El Salvador Bond Yields Surge After Presidential Election

(Corrects year of bond’s maturity to 2025 in last paragraph. Story originally ran on Feb. 3.)

El Salvador’s benchmark borrowing costs rose the most in emerging markets after the ruling party’s candidate in yesterday’s presidential election did better than some analysts forecast, just missing an outright win.

The extra yield investors demand to own the Central American country’s bonds instead of Treasuries rose 0.36 percentage point to 5 percent, the most among 56 developing nations tracked by JPMorgan Chase & Co.’s EMBIG index.

With 99.2 percent of precincts counted, Vice President Salvador Sanchez Ceren had 48.9 percent of the vote compared with 39 percent for former San Salvador Mayor Norman Quijano, according to a preliminary tally, setting up a runoff for March 9. Investors are concerned that Sanchez Ceren would be more likely to imperil the government’s finances by boosting spending on social programs beyond levels set by current President Mauricio Funes, according to Barclays Plc.

“The uncertainty about whether Sanchez Ceren would follow the moderate line of President Funes or take a more radical one still exists,” analysts Alejandro Arreaza and Alejandro Grisanti wrote in a research report today. “If a more radical stance is taken, we remain of the view that increasing polarization could affect even more the ability to reach agreement in the legislature and lower investment would constrain growth even more.”

Economic growth has averaged about 2 percent under Funes, whose administration has aided farmers and given free uniforms and milk to school children. Funes also backed a 2012 truce with street gangs that saw the murder rate fall in half, according to official data. El Salvador is the world’s most-violent country after Honduras, according to the United Nations.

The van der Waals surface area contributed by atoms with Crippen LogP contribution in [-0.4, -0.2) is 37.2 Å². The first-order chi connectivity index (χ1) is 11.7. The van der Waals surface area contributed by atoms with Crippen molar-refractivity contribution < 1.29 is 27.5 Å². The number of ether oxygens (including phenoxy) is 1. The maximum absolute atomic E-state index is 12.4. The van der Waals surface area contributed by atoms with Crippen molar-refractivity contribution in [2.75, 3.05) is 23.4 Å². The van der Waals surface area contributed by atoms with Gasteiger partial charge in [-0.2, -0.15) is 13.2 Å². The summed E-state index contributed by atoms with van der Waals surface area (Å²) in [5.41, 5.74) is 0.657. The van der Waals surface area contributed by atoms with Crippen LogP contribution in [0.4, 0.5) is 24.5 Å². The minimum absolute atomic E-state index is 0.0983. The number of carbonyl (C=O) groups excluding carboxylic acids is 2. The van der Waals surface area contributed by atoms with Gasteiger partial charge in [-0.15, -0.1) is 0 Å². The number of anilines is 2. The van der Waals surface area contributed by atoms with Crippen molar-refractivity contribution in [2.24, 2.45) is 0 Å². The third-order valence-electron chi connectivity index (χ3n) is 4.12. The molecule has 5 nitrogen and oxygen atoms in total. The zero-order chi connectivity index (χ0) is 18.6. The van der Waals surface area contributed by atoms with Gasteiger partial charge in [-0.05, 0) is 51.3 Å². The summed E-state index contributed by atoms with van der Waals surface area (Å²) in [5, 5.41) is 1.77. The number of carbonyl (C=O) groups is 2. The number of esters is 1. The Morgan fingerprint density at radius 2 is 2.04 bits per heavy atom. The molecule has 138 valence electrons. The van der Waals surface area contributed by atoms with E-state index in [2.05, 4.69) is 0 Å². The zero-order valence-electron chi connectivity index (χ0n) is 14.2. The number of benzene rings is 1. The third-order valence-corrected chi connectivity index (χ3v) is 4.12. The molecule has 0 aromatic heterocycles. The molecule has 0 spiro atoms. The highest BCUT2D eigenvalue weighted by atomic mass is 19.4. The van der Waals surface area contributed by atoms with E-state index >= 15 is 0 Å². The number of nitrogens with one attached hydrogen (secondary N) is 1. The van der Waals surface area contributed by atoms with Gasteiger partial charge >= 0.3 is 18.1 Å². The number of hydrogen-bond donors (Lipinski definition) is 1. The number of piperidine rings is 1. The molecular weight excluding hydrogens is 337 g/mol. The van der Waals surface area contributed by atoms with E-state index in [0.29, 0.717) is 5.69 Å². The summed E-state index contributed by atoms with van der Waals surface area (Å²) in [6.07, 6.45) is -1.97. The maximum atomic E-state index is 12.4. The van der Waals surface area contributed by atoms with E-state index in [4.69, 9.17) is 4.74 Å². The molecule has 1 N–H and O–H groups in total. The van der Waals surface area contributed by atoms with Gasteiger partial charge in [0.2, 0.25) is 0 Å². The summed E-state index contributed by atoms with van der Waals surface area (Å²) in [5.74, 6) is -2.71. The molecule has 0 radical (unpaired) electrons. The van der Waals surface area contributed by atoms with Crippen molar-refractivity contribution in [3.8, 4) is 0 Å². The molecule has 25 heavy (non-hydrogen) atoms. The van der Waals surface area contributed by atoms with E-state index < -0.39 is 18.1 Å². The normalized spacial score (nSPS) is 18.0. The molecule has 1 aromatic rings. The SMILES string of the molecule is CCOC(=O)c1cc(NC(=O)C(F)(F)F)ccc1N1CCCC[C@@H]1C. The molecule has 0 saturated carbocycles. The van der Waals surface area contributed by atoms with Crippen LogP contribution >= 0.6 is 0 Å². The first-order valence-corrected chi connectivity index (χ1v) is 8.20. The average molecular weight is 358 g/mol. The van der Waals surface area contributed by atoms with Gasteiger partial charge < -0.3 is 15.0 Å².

Social Programs

“The vast majority of Salvadorans are poor or of very modest means, and social programs under the Funes government have been highly visible,” said Cynthia Arnson, director of the Latin American program at the Woodrow Wilson International Center for Scholars in Washington D.C. Quijano “just isn’t trusted to deliver the same kinds of benefits.”

According to the government, El Salvador averaged 6.6 murders a day last year after falling to four a day during the first months of the truce, in which the gangs agreed to lower the homicide rate in exchange for better prison conditions for jailed leaders. The rate was as high as 14 per day before the truce.

Both candidates said they would court supporters of former President Antonio Saca, who conceded defeat after finishing in third place with 11.4 percent.

“If we got the win in the first round, we will triumph in the second,” Sanchez Ceren, a 69-year-old former Marxist rebel leader who has called for closer ties with Venezuela, told supporters of his Farabundo Marti National Liberation Front yesterday.

El Salvador’s $800 million of bonds due in 2025 fell 4 cents to 85.4 cents on the dollar, pushing yields up 0.60 percentage point to 7.89 percent, the highest since the securities were issued in 2012.

To contact the reporter on this story: Eric Sabo in Panama City at esabo1@bloomberg.net

To contact the editors responsible for this story: Bill Faries at wfaries@bloomberg.net; Brendan Walsh at bwalsh8@bloomberg.net

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